John Proctor: The Tragic Vision
Arthur Miller, The Crucible, character development, drama, playwriting, tragedy
Comparative Literature | Dramatic Literature, Criticism and Theory | Performance Studies | Playwriting | Theatre and Performance Studies
Modern American theatre is presented with a quandary. A highly fragmented modern society has yielded up a similarly fragmented dramatic tradition. On the one hand, we have probed the possibility of new forms in drama. On the other, we have demonstrated a certain insensitivity to an older form, the tragedy. It is not a universal fault, yet I cannot help but recall sniggers and boredom in association with Shakespearian productions I have seen. Who do we laugh at moments of high seriousness? If incongruity is the essence of the comic moment, then perhaps suffering nobly endured has become so odd a spectacle in a twentieth century context that it seems ridiculous. Perhaps the hero is irrelevant. Perhaps the problem lies in our own meager self-conception, our lack of faith in the worth of the individual human being. Whatever the cause, though many of us still read and watch the older tragedies with keen satisfaction, we have contributed little to the tradition of this form. There are few modern American tragedies.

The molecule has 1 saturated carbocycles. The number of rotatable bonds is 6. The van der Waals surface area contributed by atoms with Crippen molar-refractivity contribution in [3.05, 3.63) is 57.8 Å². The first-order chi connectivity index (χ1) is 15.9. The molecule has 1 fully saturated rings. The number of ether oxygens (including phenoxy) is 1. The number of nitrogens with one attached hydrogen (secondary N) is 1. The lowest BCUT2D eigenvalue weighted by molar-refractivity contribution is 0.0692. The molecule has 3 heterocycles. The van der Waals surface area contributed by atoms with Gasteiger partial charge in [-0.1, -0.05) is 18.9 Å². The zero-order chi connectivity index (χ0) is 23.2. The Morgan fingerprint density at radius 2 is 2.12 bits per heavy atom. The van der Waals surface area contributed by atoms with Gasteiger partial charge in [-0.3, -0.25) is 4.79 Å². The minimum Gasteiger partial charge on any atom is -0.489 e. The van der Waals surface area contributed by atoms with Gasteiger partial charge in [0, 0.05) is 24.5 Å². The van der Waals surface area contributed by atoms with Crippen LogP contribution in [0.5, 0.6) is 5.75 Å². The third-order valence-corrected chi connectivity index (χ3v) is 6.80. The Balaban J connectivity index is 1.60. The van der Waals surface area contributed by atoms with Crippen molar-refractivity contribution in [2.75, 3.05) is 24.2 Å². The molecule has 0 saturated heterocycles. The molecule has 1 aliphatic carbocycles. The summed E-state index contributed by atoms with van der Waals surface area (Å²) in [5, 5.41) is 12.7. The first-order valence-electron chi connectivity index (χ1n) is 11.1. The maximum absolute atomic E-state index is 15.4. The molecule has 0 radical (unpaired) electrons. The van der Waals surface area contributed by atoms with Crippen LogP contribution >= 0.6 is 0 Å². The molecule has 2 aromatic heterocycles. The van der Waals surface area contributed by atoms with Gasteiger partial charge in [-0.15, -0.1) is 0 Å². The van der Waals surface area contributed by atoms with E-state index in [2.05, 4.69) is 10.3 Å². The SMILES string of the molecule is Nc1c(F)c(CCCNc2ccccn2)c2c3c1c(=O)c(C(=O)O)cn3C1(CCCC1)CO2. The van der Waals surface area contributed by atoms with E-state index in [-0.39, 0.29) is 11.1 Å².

Leigh, M. (1972). John Proctor: The Tragic Vision (Undergraduate honors thesis, University of Redlands). Retrieved from https://inspire.redlands.edu/cas_honors/421